A Tribute to Hot Rod Moms
I have a twin sister. And she has two little boys. So in a weird and great way, I have two little boys. But since I have the patience of my 76-year-old dad, thankfully they’re the type I can give back when needed. Charlie is nine years old and Emmett, the surprise bonus baby, just turned two.
Being twins and inseparable even as young adults, I spent a ton of time with a young Charlie, and watched him grow up in a hot rod household. There was evidence he was going to be a car guy from the start: he had an early appreciation for tools, he always had a Hot Wheel car in his hand, he knew the word “Speedway” long before he knew all of his colors, and he pointed out hot rods on the T-shirts worn by the family. Charlie was born into a hot rod family, and he has participated in family traditions older than his mom.
Our twin hotrod lives literally started days after we were born. Our dad belted two car seats into the back of a red 1934 Ford Sedan and proudly drove us and our mom home from the hospital. We grew up hearing this story and seeing photos from the day. As we grew and it became clear that I would build the ’33 Coupe with my dad, it started to make sense that Jen would take ownership of the red sedan, now with primer brown front fenders.
And when it was time to bring their new baby boy home from the hospital in 2011, she chose the ‘34 to continue a long held family tradition. The sedan was a little rough, having been stored in a barn from 1988 until 2010, when a Bonneville land speed streamliner dominated our dad’s time. But within a month, it had new brakes, wheels, tires, a new roof, updated fuel system and was thoroughly cleaned. It was a mad dash, but it was an important tradition to uphold. Because to my sister, hot rods and specifically that ’34 sedan are tangled throughout multiple stories in her life.
Charlie grew up alongside this sedan. He laid on the fenders and pet the little greyhound doggie hood ornament, just like his mom did when she was a kiddo. He watched his Grandpa build a 1931 Model A roadster and helped me work on my ’33 Coupe. He watched his parents work on a ’65 Chevy C10 Truck, a ’48 Chevy Fleet Master, and most recently, a 1960 Chevy Bel Air. He and his Grandpa have built many wooden models of the cars surrounding him, each one more detailed and complex than the one before. He has his own toolbox and set of tools to care for and use.
And now, little Emmett, who was brought home from the hospital in the Bel Air, is growing fast and also always has a Hot Wheel in his little hands. He has spent less time in grandpa’s shop due to Covid this year, but has spent that much more time in his dad’s shop, hammering on a 1954 Chevy truck.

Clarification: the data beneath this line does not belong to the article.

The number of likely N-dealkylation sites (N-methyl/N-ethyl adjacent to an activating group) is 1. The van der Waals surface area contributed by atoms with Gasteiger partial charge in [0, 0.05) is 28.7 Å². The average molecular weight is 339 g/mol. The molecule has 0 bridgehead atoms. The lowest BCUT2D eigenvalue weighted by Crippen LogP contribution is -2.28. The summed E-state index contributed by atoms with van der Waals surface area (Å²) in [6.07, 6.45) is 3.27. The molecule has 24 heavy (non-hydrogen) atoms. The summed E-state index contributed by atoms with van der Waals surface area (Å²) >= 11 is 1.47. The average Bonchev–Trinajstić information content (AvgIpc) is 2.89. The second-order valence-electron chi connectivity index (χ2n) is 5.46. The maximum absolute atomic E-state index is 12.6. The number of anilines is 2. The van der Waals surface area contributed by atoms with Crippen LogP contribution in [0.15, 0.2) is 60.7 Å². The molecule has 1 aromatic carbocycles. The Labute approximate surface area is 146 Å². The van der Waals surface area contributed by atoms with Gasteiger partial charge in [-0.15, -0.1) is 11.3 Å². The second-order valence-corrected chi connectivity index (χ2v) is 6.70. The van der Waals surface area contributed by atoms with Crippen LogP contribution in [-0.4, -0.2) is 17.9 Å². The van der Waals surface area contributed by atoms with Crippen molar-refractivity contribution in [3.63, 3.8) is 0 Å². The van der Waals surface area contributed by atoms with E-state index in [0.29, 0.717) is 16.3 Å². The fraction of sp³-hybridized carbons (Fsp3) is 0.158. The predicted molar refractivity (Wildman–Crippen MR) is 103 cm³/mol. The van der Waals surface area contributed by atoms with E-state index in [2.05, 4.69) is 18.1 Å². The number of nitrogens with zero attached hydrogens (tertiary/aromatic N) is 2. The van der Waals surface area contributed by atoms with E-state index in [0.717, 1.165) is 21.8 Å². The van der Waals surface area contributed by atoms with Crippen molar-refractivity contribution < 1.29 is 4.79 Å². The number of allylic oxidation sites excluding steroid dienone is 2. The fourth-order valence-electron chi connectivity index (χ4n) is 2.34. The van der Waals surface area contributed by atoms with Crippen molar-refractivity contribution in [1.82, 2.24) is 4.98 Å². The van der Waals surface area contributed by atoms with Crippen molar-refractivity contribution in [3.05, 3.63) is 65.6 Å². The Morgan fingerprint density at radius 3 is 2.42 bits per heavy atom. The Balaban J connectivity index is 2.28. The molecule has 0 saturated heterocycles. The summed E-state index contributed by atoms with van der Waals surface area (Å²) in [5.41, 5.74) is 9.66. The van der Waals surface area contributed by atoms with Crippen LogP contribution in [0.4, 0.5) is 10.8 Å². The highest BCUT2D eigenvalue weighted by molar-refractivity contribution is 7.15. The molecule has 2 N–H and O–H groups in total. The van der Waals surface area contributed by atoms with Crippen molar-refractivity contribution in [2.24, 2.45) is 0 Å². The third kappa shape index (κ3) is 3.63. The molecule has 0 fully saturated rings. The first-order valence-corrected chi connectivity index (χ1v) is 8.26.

While the love of cars can most certainly be traced to our dad, our mom had just as big of impact in our development. Our mom raised strong, independent daughters. Ones that were capable of holding our own and taking care of ourselves. Education was important, along with choosing the right career and the right partner. With a HUGE emphasis on choosing the right partner; because it takes two to work hard and provide and because life can be better with a friend. I would venture to guess there are just as many car moms in the world, as car dads. Supportive moms, standing just off to the side or behind the scenes. The ones holding the camera and smiling, encouraging us to build our dreams.
A friend once told me, “There’s a fine line between supporting and enabling.” And Jen fits into both categories. When Jason was working on his ’65, a truck he’s had since high school, she was the one pushing him to go farther and spend just a little more time and money to make sure he was happy with it. To have no regrets when he was done.
Another tradition that Jen has kept alive and well is the long family road trip. Like their 2,900 mile round trip to Pullman, Washington in 2019, to see family in the Bel Air. She worked like mad to prepare and pack and make it a good experience for the boys. And years from now, they may not remember the specific trip, but they’ll remember that feeling. That it was an important connection between them, their family and that car. And they’ll carry it with them forever. Just like Jen and I carry with us our many family treks to the salt flats.
Jen is an Associate and Senior Interior Designer at LEO A DALY in Omaha, Nebraska. And also an Adjunct Professor at the University of Nebraska–Lincoln. She averages a 60-plus hour work week. Being the wife of a firefighter, she’s capable, self-reliant and doesn’t live by normal defined roles. She’s dedicated and works hard because that’s the only option. A working mom, fierce, tired and yet tireless. Staying up to hold a baby that isn’t feeling well, enduring unholy public tantrums that make one question the universe, working hard trying to instill the right amount of discipline, and much more. On top of diapers, laundry, and keeping an ordered and maintained house, several cars on the road and all the mowing. The “MacKichan” tradition of hard work and the satisfaction of a job well done is alive and well within her.
Another tradition that I think we take for granted is the wonderful and helpful tight-knit community that her sons are now being raised within. The car community is full of smiling and waving and encouraging people.
So to all the hot rod moms out there – roll down the car windows and take the long way home tonight. You deserve a moment, a few more miles, more credit, a break. The sound of your engine melting away a full and hectic schedule. You’re passing down important traditions to the next generation. And doing a great job. And we know it when the two-year-old smiles and says, “I like your hotrod.”